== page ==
The problem, you see, is I can't make up my mind whether I am for or against the legalization.
On the one hand, I can think of at least two powerful arguments for the legalization:
- As a general principle, I favor allowing informed, consenting adults to choose whatever marriage arrangements they deem best for themselves. By the same token, I believe that the marriage arrangements of informed, consenting adults should not be restricted -- unless a weight of reason and evidence demonstrates those arrangements to be injurious to others.
- It has been my experience that a person can have more than one great love in his or her life. But to restrict marriage to two people would seem to force some people to cruelly reject or deny at least one of their loves. Consequently, I believe restricting marriage to only two people should never be done for light and transient reasons -- but only for the soundest of reasons.
In 2010, the Supreme Court of British Columbia was asked to reconsider a ban on plural marriage. The core issue was whether polygamy was bad for society. That is, whether anyone besides the partners to a polygamous marriage were harmed by it.
As part of its deliberations, the Supreme Court called upon the expertise of Joseph Henrich, an inter-disciplinary professor whose scientific credentials are so extensive they require 17 pages to list and are of such quality as would be lightly dismissed only by a madman or a Republican candidate for the presidency. That's not to say Henrich is above being wrong -- for who among us is -- but only to suggest his findings might be worth some consideration by reasonable folk.
Before being called upon by the Court, Henrich had never published on polygamy nor formed any reasoned and evidenced opinion of it. However, after reviewing a large body of evidence from several fields -- including psychology, anthropology, sociology, and economics -- he reached several provisional conclusions. His conclusions, however, dealt with only one aspect of polygamy -- polygyny, or the marriage of a man to multiple wives (.pdf pp. 25):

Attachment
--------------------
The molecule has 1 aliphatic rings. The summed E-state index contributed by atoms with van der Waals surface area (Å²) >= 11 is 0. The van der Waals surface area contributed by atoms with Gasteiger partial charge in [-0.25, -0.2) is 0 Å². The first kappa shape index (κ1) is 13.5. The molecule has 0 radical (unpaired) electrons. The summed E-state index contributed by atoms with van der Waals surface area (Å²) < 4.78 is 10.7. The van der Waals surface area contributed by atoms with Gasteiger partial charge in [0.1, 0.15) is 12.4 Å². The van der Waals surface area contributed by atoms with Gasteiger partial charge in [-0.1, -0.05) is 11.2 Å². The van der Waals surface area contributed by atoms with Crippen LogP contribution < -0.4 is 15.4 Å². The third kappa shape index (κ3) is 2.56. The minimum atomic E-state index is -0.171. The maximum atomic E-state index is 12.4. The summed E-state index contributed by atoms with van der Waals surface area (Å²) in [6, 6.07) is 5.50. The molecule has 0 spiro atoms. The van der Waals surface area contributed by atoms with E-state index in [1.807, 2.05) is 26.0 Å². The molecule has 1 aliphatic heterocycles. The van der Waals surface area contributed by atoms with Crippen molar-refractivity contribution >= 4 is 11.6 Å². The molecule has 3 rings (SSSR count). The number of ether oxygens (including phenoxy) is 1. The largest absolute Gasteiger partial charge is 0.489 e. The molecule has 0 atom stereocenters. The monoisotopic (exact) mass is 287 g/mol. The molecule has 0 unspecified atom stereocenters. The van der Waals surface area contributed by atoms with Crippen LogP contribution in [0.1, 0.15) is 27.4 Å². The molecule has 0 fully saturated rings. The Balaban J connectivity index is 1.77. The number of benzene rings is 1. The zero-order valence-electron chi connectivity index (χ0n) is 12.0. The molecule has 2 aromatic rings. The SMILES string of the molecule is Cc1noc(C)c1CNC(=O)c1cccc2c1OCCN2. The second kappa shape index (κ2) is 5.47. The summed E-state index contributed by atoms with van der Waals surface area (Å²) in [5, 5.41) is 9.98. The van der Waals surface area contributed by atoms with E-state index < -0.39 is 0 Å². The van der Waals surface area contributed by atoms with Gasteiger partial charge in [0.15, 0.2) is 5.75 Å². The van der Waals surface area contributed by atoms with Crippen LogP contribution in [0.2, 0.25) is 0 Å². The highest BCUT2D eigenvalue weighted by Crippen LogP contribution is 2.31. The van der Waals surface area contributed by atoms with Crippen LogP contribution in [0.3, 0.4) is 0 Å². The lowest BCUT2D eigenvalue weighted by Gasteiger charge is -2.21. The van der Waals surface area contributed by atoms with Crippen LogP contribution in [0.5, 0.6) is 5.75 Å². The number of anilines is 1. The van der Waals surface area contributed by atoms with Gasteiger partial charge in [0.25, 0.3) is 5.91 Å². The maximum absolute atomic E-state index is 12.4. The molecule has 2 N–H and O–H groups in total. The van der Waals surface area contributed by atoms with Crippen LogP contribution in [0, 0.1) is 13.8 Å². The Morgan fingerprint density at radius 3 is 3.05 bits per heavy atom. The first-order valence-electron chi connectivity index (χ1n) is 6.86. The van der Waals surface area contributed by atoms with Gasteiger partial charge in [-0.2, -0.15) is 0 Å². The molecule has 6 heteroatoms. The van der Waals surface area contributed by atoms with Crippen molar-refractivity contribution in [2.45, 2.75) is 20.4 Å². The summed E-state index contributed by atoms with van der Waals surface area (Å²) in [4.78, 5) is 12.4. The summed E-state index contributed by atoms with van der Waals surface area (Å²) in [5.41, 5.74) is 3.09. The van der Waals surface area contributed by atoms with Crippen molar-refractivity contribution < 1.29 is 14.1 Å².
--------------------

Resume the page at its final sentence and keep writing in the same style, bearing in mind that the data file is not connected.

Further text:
- A non-trivial increase in the incidence of polygyny, which is quite possible if polygyny were legalized given what we know about both male and female mating preferences, would result in increased crime and antisocial behavior by the pool of unmarried males it would create.
- Greater degrees of polygyny drive down the age of first marriage for (all) females on average, and increase the age gap between husbands and wives. This generally leads to females marrying before age 18, or being "promised" in marriage before age 18.
- Greater degrees of polygyny are associated with increased inequality between the sexes, and the relationship may be causal as men seek more control over women when women become scarce.
- Polygynous men invest less in their offspring both because they have more offspring and because they continue to invest in seeking additional wives. This implies that, on average, children in a more polygynous society will receive less parental investment.
- Greater degrees of polygynous marriage may reduce national wealth (GDP) per capita both because of the manner in which male efforts are shifted to obtaining more wives and because of the increase in female fertility.
That is, he suggests that monogamy -- which is historically much rarer among our societies than polygyny -- might be linked to democracy and gender equality (.pdf pp. 64): "Historically, we know that universal monogamous marriage preceded the emergence of democratic institutions in Europe, and the rise of notions of equality between the sexes." The idea there might be a relationship between monogamy and social and political equality is intriguing, although I gather much more work would need to be done for the claim to be reasonably evidenced.
Now, I myself am a polyamorous individual. I have experienced at least three great loves in my life -- women I have been inordinately passionate about -- women who, at times, I have even loved more deeply and truly than ever I loved a well-formulated operational definition. Consequently, I'm conflicted by Henrich's findings.
Fortunately, I never had to choose between one of those loves and another since several years separated each from the other. But I can imagine how cruel it would have been had I been forced to choose. Yet -- if Henrich is right -- the consequences of legalizing polygyny seem to me dire enough to warrant the ban of it.
What do you think? Should we legalize polygyny? Why or why not? And, just out of curiosity, have you ever found yourself profoundly in love with two people at once?